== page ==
There are Bardot people and there are Demongeot people. We're Demongeot people. Well, not really, because there's no need to make a choice. But we like French actress Mylène Demongeot quite a bit. Like Bardot, she made many romantic comedies, but also succeeded in dramas and was nominated for a BAFTA in 1957 and two César awards in 2005 and 2007. What's more she's still working. Her latest film is this year's Maison de retraite. The above issue of the French pop culture magazine Cinémonde features Demongeot on the cover keeping cool with a Spanish fan. She's one of the hottest stars in French cinema at this stage, in July 1960, with hits like 1961's Les trois mousquetaires and 1962's Copacabana Palace just around the corner.
The magazine also offers four pages of Demongeot inside, including a photo with the interesting caption, “Mylène Demongeot – une flamme pure de l'enfer,” which means “a pure flame of hell.” We assume that's a compliment. Another of the photos is our favorite of Demongeot. It shows her in some sandy niche of Torremolinos, Spain playing guitar (or seeming to) during the filming of The Singer Not the Song. Are you feeling a sense of déjà vú with her and this magazine? That may because we've featured her in two other issues. You can see those here and here. If you aren't Demongeot aficionados we recommend watching Bonjour Tristesse or Upstairs and Downstairs. Also, for those of an aesthetic mindset, you can see her at her most beautiful here and here.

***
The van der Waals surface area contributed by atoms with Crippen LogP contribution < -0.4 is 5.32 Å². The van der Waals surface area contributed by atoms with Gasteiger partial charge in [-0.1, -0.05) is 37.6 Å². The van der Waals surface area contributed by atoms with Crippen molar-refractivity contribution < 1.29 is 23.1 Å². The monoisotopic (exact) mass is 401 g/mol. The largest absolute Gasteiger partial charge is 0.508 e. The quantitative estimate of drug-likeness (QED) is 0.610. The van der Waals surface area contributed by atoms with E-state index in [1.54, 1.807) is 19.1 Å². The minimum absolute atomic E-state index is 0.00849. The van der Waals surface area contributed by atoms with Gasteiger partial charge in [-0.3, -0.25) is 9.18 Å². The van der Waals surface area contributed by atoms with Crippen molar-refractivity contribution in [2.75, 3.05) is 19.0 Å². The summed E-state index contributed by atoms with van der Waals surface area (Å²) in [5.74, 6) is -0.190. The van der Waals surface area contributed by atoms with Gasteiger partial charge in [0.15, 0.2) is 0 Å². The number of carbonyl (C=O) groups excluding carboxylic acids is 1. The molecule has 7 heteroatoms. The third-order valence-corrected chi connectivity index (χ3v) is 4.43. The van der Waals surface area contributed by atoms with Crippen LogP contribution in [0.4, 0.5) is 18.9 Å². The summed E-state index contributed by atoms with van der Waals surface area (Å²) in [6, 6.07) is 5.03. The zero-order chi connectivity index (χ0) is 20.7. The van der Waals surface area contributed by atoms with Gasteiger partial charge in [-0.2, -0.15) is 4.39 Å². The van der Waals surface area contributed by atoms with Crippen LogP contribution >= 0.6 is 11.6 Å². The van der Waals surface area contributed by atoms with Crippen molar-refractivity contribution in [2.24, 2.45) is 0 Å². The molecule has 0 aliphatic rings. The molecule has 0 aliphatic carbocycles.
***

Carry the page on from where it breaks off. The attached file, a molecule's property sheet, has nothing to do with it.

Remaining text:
Lange novel has plenty of friction but not enough heat.
This photo cover was made for the 1968 thriller Zero Cool, written by John Lange, who was in reality a guy named Michael Crichton. Zero Cool is a fantastic title for a crime novel, but there's little else to suggest Crichton would become the zillion-selling author of Jurassic Park and The Andromeda Strain, except possibly a flair for gimmicky ideas. In this case, several unlucky people are dispatched by a means unknown, their bodies torn as if they had been attacked by a madman wielding a scalpel. The truth of how these killings are accomplished is classic Crichton—i.e. high-concept and probably impossible. The deaths are ancillary—the main plot involves an American doctor in Spain coerced into performing an autopsy, and forced to insert an unknown object into the body. This act leads to dangerous repercussions, but there's no heft or menace to the narrative, which means we can't recommend the book. For Crichton and crime, you're better off with later, more accomplished efforts like The Great Train Robbery and Rising Sun. In Zero Cool he's just warming up.
Don't hate the Playa, hate the games.